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As a society, we’ve started to care so much about celebrities and their private lives that it’s borderline obsessive. With social media, it’s now easier than ever to have insight into many aspects of a celebrity’s personal life. It’s hard to go a day without hearing some new piece of celebrity gossip, whether it’s from Instagram, TikTok, or your YouTube recommended feed. With this increased flow of information, it can seem like you know everything about someone you’ve never met. 

Celebrity idolization is when people become overly involved and interested in the lives of celebrities. Idolization comes in varying levels of extremity, from needing to know what a celebrity is doing to full-on stalking. I want to preface this by saying, being a fan of a celebrity is not the same as idolizing them. You can be a fan of someone and their work without being obsessed with them and how they live their lives (unless you’re me stanning One Direction circa 2012). There’s a very fine line between the two. 

Among other things, celebrity idolization ultimately gives famous people too much power over those who idolize them. It allows them to manipulate their fanbase and the media, whether it’s purposeful or not. When it comes to the media, celebrities like the Kardashian’s can post a random photo, and it’ll trend simply because of their status, not the content itself. Celebrities can also advise their fans to do something or act a certain way, and chances are they will do it just because someone they idolize said so. This dynamic also causes some people to believe that their favorite celebrities can do no wrong. They think the celebrity they admire is perfect, and anyone that says otherwise is objectively incorrect. So when famous people do make a mistake, as any human does, they can’t be held accountable for their actions without their fanbase stepping in to “defend” them. Along with online harassment, this often leads to heated debates about whether or not [insert celebrity here] did something wrong or if people are just sensitive. 

People that idolize also tend to stop seeing celebrities as human beings and instead as objects of entertainment. They appreciate them and treat the celebrities nicely as long as they get what they want out of their “relationship.” They can live their life but only within the parameters of what the public wants. This can obviously be dangerous for the celebrity and cause issues in their personal lives. For example, when a celebrity gets into a relationship, there will often be backlash from members of their fandom that are jealous of their new partner. When it comes to celebrity appearances, this can also come into play. If a celebrity decides to do something different with their hair or get plastic surgery, the public seems to feel it’s their place to offer their opinions on something that has nothing to do with them.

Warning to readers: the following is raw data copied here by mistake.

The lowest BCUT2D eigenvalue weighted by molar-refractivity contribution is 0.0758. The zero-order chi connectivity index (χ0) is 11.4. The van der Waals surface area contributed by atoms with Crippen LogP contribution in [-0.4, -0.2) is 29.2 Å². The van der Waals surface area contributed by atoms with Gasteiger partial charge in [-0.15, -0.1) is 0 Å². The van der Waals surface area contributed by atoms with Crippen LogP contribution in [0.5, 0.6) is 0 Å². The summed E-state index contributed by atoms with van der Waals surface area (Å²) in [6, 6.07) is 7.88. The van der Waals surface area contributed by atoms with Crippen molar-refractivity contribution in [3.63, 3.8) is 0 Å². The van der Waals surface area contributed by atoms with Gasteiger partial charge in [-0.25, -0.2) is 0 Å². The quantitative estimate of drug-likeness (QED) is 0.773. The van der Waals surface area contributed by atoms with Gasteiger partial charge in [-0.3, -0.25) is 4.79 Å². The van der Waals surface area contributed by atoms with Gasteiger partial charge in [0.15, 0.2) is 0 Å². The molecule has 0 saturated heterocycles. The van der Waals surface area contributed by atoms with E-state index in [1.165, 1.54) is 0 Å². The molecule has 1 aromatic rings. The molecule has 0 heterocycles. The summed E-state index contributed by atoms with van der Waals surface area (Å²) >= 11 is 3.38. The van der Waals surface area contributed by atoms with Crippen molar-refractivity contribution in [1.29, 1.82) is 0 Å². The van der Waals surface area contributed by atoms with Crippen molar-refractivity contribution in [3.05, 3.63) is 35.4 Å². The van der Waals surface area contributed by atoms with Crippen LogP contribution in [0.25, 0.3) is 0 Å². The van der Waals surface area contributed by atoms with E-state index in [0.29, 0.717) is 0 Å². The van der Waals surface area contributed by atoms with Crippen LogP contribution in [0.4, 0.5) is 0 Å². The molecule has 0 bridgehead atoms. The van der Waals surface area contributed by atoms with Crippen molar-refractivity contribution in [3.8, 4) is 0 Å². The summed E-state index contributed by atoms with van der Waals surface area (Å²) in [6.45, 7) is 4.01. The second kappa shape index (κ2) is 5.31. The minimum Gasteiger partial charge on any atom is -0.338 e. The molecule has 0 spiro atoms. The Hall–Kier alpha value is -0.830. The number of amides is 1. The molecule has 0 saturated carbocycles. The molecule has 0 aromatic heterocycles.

This obsession can also cause deficits in our own lives. There’s the potential to become so involved and obsessed with the lives of celebrities that we neglect what’s important in our own lives and for our own joy. We compare ourselves to those we desperately wish to be, even if it doesn’t make the most sense. This mentality can prove to be highly detrimental when it comes to mental health. Comparison is already a significant issue on an interpersonal level, but comparing yourself to a celebrity or craving their lifestyle is even worse. 

We must draw the line between being a fan of a celebrity and idolizing them. It’s perfectly normal and okay to be a fan of celebrities. The distinction comes when the details of that celebrity’s life become important to you and your life. It all comes down to remembering that celebrities are still people, just well known. 

Samantha is a sophomore at CU pursuing a major in philosophy and a minor in sociology. In the future, she hopes to go to law school and become a human rights attorney. She enjoys creative writing, crocheting sweaters, listening to music, and watching Marvel movies in her spare time.
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